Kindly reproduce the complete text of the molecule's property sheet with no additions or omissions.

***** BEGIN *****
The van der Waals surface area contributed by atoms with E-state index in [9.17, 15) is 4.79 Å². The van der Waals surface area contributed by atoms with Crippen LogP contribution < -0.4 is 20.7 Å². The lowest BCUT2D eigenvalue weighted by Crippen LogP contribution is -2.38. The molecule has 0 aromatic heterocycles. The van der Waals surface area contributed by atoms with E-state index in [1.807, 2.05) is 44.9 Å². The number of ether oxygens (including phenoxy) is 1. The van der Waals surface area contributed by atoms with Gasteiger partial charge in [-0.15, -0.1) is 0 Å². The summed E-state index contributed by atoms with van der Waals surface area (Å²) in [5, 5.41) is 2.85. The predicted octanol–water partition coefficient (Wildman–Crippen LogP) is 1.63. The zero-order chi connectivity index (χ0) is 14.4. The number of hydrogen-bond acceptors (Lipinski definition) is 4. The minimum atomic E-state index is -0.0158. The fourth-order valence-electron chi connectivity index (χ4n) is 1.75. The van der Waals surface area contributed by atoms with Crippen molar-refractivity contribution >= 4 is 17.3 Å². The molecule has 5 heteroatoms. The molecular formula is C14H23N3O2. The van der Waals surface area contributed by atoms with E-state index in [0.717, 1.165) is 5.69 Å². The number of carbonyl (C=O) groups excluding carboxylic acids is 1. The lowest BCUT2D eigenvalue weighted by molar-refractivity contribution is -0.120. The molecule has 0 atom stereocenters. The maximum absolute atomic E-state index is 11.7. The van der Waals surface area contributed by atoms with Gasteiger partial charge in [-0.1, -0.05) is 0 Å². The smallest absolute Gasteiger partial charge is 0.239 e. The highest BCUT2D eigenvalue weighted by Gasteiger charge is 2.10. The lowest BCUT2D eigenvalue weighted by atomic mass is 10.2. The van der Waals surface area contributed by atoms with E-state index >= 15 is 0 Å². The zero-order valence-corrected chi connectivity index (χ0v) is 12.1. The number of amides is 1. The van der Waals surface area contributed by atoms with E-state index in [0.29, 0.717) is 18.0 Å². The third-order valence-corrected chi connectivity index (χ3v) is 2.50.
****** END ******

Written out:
The van der Waals surface area contributed by atoms with E-state index in [9.17, 15) is 4.79 Å². The van der Waals surface area contributed by atoms with Crippen LogP contribution < -0.4 is 20.7 Å². The lowest BCUT2D eigenvalue weighted by Crippen LogP contribution is -2.38. The molecule has 0 aromatic heterocycles. The van der Waals surface area contributed by atoms with E-state index in [1.807, 2.05) is 44.9 Å². The number of ether oxygens (including phenoxy) is 1. The van der Waals surface area contributed by atoms with Gasteiger partial charge in [-0.15, -0.1) is 0 Å². The summed E-state index contributed by atoms with van der Waals surface area (Å²) in [5, 5.41) is 2.85. The predicted octanol–water partition coefficient (Wildman–Crippen LogP) is 1.63. The zero-order chi connectivity index (χ0) is 14.4. The number of hydrogen-bond acceptors (Lipinski definition) is 4. The minimum atomic E-state index is -0.0158. The fourth-order valence-electron chi connectivity index (χ4n) is 1.75. The van der Waals surface area contributed by atoms with Crippen molar-refractivity contribution >= 4 is 17.3 Å². The molecule has 5 heteroatoms. The molecular formula is C14H23N3O2. The van der Waals surface area contributed by atoms with E-state index in [0.717, 1.165) is 5.69 Å². The number of carbonyl (C=O) groups excluding carboxylic acids is 1. The lowest BCUT2D eigenvalue weighted by molar-refractivity contribution is -0.120. The molecule has 0 atom stereocenters. The maximum absolute atomic E-state index is 11.7. The van der Waals surface area contributed by atoms with Gasteiger partial charge in [-0.1, -0.05) is 0 Å². The smallest absolute Gasteiger partial charge is 0.239 e. The highest BCUT2D eigenvalue weighted by Gasteiger charge is 2.10. The lowest BCUT2D eigenvalue weighted by atomic mass is 10.2. The van der Waals surface area contributed by atoms with E-state index >= 15 is 0 Å². The zero-order valence-corrected chi connectivity index (χ0v) is 12.1. The number of amides is 1. The van der Waals surface area contributed by atoms with E-state index in [0.29, 0.717) is 18.0 Å². The third-order valence-corrected chi connectivity index (χ3v) is 2.50.